Saturday, May 2, 2009

Symbolism of Marriage Rings.

Though the earliest written accounts of the Celts were from Roman outlines, some knot work motifs found in Eastern Europe could be as old as twenty thousand years. We think we know the Celts, like Local folk of North America, viewed the earth itself as well as every aspect of life and death as divine. They'd a big and sundry pantheon, worshipping local gods. The natural world was considered holy, and each stream, mountain and tree had its own spirit of place. Knot work, that has become linked with today's idea of "Celtic" was definitely a sort of holy, inventive expression. It was made in the 9th century at a priory off the Scottish coast, and outlines splendidly imaginative pictures of humans and animals embellished with knot work motifs, linking medieval Christianity with traditional Druidic culture.

Rings have been exchanged as a symbol of the bond of wedding for so long, and in so many different cultures, the origin of the practice is obscure. Definitely , the circle of a ring represents perpetual love and the repeatedly replenished promises of the married couple. In addition, the circle in rock art, holy stone arrays, and astrology represents both the Sun and the Moon, themselves astrological and alchemical symbols for the male and female facets of the cosmos. This correspondence with the Sun and Moon is emphasised by the frequent practice of selecting gold for one pledged and silver for the other, as gold and silver are the metals long related to the Sun and Moon respectively. Today, in standard non secular rites, Christian and otherwise, the marriage rings are sanctified by a minister or clergyman, so continuing the symbolic practice of imbuing rings with protecting powers. The widespread practice of embellishing the plain gold or silver marriage band with diverse designs and patterns has been known since at least seven hundred AD, in both Pan-Hellenic and Celtic cultures. The Ma Goddess was accepted to the maiden, ma and crone.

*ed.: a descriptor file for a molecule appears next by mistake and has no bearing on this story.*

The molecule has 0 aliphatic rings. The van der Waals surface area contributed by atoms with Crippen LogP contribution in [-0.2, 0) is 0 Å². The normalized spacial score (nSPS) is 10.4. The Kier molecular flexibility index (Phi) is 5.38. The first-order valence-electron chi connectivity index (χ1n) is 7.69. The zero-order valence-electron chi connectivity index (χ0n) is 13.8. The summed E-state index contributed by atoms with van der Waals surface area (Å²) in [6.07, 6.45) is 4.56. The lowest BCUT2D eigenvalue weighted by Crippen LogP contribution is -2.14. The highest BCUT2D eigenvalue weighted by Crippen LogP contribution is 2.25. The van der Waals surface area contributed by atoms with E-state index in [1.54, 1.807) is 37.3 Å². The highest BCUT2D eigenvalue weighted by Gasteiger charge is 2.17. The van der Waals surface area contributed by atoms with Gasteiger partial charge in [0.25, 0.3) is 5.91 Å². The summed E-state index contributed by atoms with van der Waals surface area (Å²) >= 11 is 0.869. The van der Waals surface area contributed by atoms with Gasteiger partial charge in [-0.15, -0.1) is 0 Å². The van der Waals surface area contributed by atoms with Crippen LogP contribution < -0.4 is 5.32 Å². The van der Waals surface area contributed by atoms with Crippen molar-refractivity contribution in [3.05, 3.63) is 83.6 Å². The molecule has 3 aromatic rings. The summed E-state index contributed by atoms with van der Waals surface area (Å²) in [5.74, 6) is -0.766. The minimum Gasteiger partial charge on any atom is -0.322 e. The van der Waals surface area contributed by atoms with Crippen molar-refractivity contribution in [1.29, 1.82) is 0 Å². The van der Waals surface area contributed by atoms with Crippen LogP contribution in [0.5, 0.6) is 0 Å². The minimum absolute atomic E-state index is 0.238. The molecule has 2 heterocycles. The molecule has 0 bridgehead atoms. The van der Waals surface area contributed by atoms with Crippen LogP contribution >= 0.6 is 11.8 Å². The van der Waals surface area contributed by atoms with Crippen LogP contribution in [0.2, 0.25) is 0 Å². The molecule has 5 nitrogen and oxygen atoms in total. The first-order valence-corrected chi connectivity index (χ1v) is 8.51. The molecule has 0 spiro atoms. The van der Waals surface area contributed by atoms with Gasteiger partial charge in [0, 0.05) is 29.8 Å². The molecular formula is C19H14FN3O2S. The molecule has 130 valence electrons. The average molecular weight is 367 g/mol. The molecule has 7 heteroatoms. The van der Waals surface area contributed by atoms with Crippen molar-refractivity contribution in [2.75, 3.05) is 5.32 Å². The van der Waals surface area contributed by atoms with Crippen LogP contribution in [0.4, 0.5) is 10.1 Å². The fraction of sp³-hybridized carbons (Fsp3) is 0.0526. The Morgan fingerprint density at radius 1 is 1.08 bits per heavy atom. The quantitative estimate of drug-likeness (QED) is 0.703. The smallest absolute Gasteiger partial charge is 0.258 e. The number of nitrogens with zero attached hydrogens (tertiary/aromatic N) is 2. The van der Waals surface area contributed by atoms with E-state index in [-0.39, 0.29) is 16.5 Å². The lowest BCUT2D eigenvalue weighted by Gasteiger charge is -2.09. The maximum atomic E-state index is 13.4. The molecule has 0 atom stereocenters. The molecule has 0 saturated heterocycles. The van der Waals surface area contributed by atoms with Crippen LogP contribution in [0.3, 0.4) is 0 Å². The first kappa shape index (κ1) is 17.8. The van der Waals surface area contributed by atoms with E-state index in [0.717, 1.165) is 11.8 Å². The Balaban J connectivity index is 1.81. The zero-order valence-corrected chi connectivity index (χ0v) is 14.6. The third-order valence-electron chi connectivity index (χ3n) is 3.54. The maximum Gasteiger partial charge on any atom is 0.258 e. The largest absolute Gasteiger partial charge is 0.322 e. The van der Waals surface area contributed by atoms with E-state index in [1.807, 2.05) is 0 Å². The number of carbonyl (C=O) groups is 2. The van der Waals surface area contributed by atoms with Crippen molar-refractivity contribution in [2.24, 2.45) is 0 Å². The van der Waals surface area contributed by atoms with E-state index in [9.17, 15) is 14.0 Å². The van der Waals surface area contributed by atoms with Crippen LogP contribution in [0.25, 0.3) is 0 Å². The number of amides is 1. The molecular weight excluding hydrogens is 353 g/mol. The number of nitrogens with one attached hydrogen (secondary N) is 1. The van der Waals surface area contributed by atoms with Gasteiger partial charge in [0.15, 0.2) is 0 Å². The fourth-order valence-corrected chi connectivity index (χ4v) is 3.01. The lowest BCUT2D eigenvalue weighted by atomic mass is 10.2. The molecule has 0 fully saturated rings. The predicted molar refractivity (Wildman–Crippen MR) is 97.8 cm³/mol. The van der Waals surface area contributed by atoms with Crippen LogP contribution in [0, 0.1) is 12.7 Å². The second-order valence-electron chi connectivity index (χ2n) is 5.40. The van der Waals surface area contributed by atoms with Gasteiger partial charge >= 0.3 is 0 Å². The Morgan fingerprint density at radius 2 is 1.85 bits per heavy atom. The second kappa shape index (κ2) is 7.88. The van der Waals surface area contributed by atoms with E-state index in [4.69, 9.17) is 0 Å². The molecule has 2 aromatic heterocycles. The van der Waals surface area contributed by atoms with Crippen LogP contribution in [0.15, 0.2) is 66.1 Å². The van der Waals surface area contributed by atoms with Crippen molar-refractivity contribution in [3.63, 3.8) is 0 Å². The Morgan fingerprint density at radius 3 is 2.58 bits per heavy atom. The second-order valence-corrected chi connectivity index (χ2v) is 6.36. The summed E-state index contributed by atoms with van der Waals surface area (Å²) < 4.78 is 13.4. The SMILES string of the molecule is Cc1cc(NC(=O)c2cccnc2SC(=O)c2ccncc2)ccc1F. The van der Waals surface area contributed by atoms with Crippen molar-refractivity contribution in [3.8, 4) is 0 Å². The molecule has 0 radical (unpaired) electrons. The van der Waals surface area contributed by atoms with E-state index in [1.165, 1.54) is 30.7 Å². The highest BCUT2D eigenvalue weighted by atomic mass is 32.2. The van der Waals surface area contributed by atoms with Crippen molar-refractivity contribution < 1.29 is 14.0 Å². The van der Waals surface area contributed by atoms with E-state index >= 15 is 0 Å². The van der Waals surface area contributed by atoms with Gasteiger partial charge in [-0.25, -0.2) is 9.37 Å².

The universe was viewed as heaven, earth and otherworld. Whilst the above guide for understanding knot work isn't always primarily based on any erudite or anthropomorphic text on the meaning of knots, it provides a kick off point that is predicated on a universal viewpoint. Some of the most pretty rings are bi-metal, where the knots are one color,eg white gold, whilst the edge of the ring could be yellow gold.
Mens jewelry rings

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